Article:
Teach children how to have fun safely, says
The season for trips and slips among children is well under way and it begins each year with the Communion and Confirmation-related hiring of bouncy castles and trampolines.
“The hour goes forward, the weather gets better and children are whooshed out to play. They’ve been in all winter in front of digital pads and they’re uncoordinated. Put all this together and you get a perfect storm of contributory factors,” says Dr David Foley, consultant in emergency medicine and medical director of the Affidea ExpressCare Clinics (in Tallaght, Santry and Elysian, Cork), which have seen an upsurge in bounce-related injuries through April and May.
The big spike in “falls, slips, trips, and bumps” is a trend that maintains throughout the summer, says Dr Foley, who’s calling on parents to be super-vigilant when children are on bouncy castles and trampolines to minimise chances of their incurring a nasty break.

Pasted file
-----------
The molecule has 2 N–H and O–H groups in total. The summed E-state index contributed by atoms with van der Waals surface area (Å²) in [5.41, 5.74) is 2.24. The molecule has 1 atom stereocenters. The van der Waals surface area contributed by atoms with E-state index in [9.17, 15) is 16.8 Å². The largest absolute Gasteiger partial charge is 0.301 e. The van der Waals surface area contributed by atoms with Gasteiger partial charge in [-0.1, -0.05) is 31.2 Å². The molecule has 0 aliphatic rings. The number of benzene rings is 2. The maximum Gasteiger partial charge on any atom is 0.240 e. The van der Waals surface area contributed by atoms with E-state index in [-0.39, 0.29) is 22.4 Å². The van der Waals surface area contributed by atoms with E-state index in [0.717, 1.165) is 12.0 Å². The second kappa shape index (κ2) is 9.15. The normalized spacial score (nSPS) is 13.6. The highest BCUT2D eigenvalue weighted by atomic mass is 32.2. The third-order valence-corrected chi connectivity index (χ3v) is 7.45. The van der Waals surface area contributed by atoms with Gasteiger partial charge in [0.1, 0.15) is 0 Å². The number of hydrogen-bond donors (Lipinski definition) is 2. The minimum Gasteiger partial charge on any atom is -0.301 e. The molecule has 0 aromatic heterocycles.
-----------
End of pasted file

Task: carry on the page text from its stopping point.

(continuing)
“You can’t regulate falls out of a child’s life and it’s a difficult balance to get right — you want them to have a nice time without being overly-protective. But because of the nature of what they’re being encouraged to do — to jump and land in different ways — it’s only a matter of time before they fall. Generating more momentum and height means they fall with greater force, which is likely to do more injury than if they fall from a level surface.”
Bouncy castles and trampolines should have built-in safety net and it’s vital to follow manufacturer recommendations. “It should be well secured to the ground and there shouldn’t be more than the recommended number of children on it. But you can never budget for the over-exuberance of youth. All it takes is a moment of lax supervision for them to come up with some daredevil jump.”
Although a degree of risk has to be accepted (as when children play soccer or camogie), Dr Foley says parents need to concentrate on planning and supervision — and consider the weather: “A mild shower and a slippery bouncy castle is a recipe for a fall.”
He says most of the injuries sustained aren’t major trauma, but peripheral limb injuries — twisted ankles, fractured wrists, occasionally concussion. Other common injuries include elbow fractures, shoulder injuries, lacerations and —in more serious falls — head injuries.
“Most injuries are mild to moderate and children are incredibly robust and recover quickly and well,” says Dr Foley.